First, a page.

Statement
12 July 2018 - 5:08pm

REMARKS BY PREMIER SMITH ON CARIBBEAN COMMUNITY HEADS OF GOVERNMENT MEETING
Thursday, 11th July, 2018

 

First of all, I’ll just give an update on the conference I attended of the Heads of Government of the Caribbean Community (CARICOM). This took place in Jamaica between July 3 and 7.

This meeting was a very important one as Heads of Government from across the region met and deliberated on matters of critical importance to the Caribbean Community including strategies focused on building resilience in disaster management and recovery, the engagement of youth, crime and violence and security, evaluation of institutions and a renewed focus on partnering for development.

The Caribbean Community (CARICOM) has 15 Member States and five Associate Members. The British Virgin Islands is an associate member.

As we are in the hurricane season, we spoke about the disaster management and recovery programme. We recognise that we all have one thing in common and that is our vulnerability to national hazards.

We spoke extensively about the effects of climate change which remain key challenges to sustainable development, and we deliberated on innovative approaches that are now required in the era of what we call superstorms.

We also have collectively placed great emphasis on Comprehensive Disaster Management (CDM) which remains core to the achievement of a resilient Caribbean community. We all committed to promoting and maintaining the Regional Response Mechanism (RRM) coordinated by Caribbean Disaster Emergency Management Agency (CDEMA) and at the same time enhance our physical infrastructure, social, economic and environmental policies.

Another critical part of the meeting for us was a discussion about the constitutional relationship of the Overseas Territories and the United Kingdom.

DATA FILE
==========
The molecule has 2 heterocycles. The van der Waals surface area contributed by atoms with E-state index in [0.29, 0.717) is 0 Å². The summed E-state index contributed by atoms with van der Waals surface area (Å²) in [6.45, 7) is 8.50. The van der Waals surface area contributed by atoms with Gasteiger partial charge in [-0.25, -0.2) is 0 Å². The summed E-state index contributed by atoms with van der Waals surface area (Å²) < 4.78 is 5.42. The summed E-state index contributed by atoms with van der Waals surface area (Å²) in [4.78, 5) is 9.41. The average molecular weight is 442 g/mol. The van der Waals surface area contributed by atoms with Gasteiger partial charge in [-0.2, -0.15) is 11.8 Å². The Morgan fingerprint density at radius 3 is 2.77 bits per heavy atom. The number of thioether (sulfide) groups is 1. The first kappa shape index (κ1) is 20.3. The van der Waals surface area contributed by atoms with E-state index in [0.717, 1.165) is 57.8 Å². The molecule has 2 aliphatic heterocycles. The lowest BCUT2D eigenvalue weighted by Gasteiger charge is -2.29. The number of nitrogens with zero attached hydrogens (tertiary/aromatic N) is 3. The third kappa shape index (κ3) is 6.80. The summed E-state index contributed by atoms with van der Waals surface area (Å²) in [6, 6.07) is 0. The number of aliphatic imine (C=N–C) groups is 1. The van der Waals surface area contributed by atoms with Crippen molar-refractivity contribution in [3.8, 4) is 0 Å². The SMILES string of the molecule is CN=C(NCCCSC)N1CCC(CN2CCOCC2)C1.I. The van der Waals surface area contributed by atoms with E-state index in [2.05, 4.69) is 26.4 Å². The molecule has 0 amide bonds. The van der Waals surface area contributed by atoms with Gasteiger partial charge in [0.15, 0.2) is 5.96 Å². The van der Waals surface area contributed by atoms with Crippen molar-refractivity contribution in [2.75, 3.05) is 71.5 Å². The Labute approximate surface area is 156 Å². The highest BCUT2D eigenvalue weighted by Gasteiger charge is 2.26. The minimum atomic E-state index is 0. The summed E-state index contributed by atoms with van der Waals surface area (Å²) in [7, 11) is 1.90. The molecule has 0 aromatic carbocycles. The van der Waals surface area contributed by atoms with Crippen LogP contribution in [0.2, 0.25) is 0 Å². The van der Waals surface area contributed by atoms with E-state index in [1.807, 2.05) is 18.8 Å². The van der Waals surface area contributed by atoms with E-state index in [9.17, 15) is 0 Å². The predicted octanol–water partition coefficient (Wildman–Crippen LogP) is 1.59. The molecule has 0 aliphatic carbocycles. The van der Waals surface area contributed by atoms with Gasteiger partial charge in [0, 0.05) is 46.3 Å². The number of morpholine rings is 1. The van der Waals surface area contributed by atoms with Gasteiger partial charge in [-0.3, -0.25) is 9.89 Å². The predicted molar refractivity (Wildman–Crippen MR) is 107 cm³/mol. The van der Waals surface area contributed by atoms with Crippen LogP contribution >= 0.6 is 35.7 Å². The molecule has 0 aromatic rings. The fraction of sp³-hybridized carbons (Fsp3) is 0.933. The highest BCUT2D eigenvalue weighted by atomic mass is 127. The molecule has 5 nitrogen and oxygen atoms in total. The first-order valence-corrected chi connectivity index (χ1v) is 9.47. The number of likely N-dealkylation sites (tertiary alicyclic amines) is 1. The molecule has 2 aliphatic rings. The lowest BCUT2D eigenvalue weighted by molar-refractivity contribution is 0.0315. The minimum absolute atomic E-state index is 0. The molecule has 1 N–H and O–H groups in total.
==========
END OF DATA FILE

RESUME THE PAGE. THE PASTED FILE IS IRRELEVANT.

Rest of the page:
Heads of Government noted with great concern the amendment approved by the UK House of Commons to the Sanctions and Anti-Money Laundering Bill requiring the UK Government to ensure that the British Overseas Territories, but not the Crown Dependencies, establish public registers of beneficial ownership information by no later than 31 December 2020.

I am pleased that Members expressed their solidarity with the territories adversely affected by this unilateral action to legislate in areas of domestic policy constitutionally devolved to the territories without the consent and involvement of their people.

It was noted at the meeting that the action ran counter to an alternate arrangement to public registers earlier negotiated and agreed with the United Kingdom government and put in place at great cost to the Overseas Territories.

In fact, Heads of Government viewed this action as similar to the unilateral and punitive extra-territorial measures such as blacklisting and de-risking taken against their own countries’ financial services sector, also a critical aspect of their economies, despite their best efforts at transparency and compliance.

So we are pleased that as OTs we were able to secure CARICOM’s collective support in helping us to further address this issue of beneficial ownership.

Overall, it was an exceptional meeting.  

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